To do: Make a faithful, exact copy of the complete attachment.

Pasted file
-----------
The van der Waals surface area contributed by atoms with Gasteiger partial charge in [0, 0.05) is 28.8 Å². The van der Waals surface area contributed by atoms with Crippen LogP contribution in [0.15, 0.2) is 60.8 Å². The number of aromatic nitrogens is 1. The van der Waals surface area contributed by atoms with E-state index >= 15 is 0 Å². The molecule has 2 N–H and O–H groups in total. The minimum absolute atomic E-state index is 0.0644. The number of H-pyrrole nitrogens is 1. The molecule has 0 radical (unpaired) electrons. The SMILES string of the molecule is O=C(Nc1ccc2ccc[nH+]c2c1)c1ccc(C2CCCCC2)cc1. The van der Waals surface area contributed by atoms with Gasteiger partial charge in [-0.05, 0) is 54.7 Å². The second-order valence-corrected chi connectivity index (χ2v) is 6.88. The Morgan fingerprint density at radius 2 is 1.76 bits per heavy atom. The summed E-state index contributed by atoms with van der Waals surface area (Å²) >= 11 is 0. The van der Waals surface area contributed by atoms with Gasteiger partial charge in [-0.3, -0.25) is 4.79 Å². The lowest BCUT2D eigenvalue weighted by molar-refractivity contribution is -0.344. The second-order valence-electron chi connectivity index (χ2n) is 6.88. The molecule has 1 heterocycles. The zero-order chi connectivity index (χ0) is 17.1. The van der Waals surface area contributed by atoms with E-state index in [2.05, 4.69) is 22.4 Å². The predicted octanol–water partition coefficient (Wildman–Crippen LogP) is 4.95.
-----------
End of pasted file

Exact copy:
The van der Waals surface area contributed by atoms with Gasteiger partial charge in [0, 0.05) is 28.8 Å². The van der Waals surface area contributed by atoms with Crippen LogP contribution in [0.15, 0.2) is 60.8 Å². The number of aromatic nitrogens is 1. The van der Waals surface area contributed by atoms with E-state index >= 15 is 0 Å². The molecule has 2 N–H and O–H groups in total. The minimum absolute atomic E-state index is 0.0644. The number of H-pyrrole nitrogens is 1. The molecule has 0 radical (unpaired) electrons. The SMILES string of the molecule is O=C(Nc1ccc2ccc[nH+]c2c1)c1ccc(C2CCCCC2)cc1. The van der Waals surface area contributed by atoms with Gasteiger partial charge in [-0.05, 0) is 54.7 Å². The second-order valence-corrected chi connectivity index (χ2v) is 6.88. The Morgan fingerprint density at radius 2 is 1.76 bits per heavy atom. The summed E-state index contributed by atoms with van der Waals surface area (Å²) >= 11 is 0. The van der Waals surface area contributed by atoms with Gasteiger partial charge in [-0.3, -0.25) is 4.79 Å². The lowest BCUT2D eigenvalue weighted by molar-refractivity contribution is -0.344. The second-order valence-electron chi connectivity index (χ2n) is 6.88. The molecule has 1 heterocycles. The zero-order chi connectivity index (χ0) is 17.1. The van der Waals surface area contributed by atoms with E-state index in [2.05, 4.69) is 22.4 Å². The predicted octanol–water partition coefficient (Wildman–Crippen LogP) is 4.95.